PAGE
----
What this means is that you have to craft courses in a way that students of a variety of skills can benefit from them.  This is actually where I think having studied secondary education in college and becoming a certified teacher (though I never taught K-12) has served me well, in that I was specifically taught to think that way in my social studies methods course.  You might assign an essay requiring some complex reasoning, while accepting that your bottom 20% will simply improve at writing grammatically, or a reading where the bottom students will simply improve at spotting the parts of a scholarly article.  At the same time, you might spend class time on some basics to make sure everyone you can is at a certain level, assuming that the top students are more likely to have done the reading and gotten a more complex picture.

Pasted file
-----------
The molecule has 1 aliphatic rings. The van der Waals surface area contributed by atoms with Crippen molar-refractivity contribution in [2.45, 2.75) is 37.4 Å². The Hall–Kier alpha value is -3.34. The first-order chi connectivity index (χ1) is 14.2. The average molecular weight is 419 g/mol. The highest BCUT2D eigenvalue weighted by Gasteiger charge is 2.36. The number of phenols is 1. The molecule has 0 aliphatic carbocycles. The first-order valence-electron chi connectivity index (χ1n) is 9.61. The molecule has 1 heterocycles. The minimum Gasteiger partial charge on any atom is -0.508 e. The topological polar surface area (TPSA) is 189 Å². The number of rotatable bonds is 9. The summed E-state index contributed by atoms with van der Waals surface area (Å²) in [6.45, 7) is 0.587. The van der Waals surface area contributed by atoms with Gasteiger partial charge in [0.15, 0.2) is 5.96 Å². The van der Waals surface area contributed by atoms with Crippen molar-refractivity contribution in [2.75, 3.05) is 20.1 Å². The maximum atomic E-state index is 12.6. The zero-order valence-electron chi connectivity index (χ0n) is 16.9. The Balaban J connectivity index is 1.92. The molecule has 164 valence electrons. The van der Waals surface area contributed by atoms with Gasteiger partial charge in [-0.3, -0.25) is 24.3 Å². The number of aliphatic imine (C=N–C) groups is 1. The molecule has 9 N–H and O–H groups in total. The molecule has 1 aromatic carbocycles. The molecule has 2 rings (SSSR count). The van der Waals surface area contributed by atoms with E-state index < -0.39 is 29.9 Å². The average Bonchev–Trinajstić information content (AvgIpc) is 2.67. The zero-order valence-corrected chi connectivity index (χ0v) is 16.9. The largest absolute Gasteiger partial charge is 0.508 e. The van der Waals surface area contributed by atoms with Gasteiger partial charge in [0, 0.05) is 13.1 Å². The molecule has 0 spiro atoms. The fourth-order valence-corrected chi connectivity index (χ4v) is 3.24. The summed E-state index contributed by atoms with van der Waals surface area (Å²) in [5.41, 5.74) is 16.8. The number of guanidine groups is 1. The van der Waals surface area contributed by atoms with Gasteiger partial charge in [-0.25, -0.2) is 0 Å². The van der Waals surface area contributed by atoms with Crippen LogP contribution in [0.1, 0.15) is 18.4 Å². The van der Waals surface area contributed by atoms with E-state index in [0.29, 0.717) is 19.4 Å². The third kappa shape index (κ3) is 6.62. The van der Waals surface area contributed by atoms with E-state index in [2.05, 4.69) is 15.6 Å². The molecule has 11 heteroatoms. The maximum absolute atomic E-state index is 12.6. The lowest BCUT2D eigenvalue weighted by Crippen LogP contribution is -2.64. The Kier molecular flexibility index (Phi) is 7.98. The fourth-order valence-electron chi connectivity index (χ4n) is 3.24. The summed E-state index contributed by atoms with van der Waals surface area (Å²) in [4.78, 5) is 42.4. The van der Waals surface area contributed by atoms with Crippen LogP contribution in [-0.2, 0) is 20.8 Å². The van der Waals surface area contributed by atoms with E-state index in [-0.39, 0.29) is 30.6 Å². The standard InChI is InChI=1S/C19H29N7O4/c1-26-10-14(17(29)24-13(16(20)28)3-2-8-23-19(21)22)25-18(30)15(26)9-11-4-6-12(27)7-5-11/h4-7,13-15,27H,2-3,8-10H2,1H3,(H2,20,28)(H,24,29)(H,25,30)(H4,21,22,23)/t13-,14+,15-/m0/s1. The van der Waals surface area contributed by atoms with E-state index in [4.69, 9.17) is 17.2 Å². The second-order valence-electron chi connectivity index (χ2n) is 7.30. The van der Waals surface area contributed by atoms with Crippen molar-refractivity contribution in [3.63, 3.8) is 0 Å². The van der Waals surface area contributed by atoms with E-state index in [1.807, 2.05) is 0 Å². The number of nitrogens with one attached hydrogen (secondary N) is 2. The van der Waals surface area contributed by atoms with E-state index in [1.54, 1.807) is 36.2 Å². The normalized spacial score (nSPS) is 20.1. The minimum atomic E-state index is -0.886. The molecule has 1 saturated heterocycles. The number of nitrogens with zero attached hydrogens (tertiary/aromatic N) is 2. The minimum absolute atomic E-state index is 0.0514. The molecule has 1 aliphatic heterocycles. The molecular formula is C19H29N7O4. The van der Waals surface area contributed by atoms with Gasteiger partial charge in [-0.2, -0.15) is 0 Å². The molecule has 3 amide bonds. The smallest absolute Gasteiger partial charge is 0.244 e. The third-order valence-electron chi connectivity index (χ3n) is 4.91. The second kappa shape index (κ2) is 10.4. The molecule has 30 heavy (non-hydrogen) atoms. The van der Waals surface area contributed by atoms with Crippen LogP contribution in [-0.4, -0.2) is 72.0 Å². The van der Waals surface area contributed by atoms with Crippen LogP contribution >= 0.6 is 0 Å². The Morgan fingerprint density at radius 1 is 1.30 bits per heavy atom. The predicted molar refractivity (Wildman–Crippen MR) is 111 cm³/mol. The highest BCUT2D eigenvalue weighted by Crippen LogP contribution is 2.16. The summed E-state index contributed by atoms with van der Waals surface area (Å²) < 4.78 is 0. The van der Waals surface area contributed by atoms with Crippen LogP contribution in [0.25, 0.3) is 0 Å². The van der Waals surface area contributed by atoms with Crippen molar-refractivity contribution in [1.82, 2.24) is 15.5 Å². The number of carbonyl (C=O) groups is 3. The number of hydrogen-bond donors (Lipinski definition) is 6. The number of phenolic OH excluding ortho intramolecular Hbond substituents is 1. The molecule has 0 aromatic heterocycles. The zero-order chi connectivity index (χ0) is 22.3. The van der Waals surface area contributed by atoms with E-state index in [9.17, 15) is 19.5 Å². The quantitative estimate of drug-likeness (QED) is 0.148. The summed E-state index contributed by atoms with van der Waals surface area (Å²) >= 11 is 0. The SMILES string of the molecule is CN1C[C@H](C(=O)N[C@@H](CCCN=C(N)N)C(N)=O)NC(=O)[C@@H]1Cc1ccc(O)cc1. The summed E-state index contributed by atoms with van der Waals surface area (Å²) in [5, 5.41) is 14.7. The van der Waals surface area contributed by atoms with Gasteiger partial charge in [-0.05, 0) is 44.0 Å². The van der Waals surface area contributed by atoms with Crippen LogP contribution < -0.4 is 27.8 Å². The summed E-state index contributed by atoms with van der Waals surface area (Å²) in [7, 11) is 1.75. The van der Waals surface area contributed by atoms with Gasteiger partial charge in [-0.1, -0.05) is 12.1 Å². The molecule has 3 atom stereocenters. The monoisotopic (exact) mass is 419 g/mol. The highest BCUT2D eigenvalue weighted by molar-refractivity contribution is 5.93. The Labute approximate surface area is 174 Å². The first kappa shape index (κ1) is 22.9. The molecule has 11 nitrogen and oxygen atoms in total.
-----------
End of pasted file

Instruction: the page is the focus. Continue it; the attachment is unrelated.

2.) Students will be very focused on professions

At this point in time, I'm not sure this is that different from other places, even in matters of degree, so let me approach it this way.  Starting in grad school and through an adjunct course at Beloit College and a VAP year at Colgate, the "tough audience" for history classes was supposed to be science majors.  When I started at Shippensburg, I therefore used James McClellan and Harold Dorn's Science and Technology in World History alongside my department's common world history textbook and a primary source reader.  I think some students liked it who wouldn't otherwise have liked anything in the course, but I was trying to solve the wrong problem.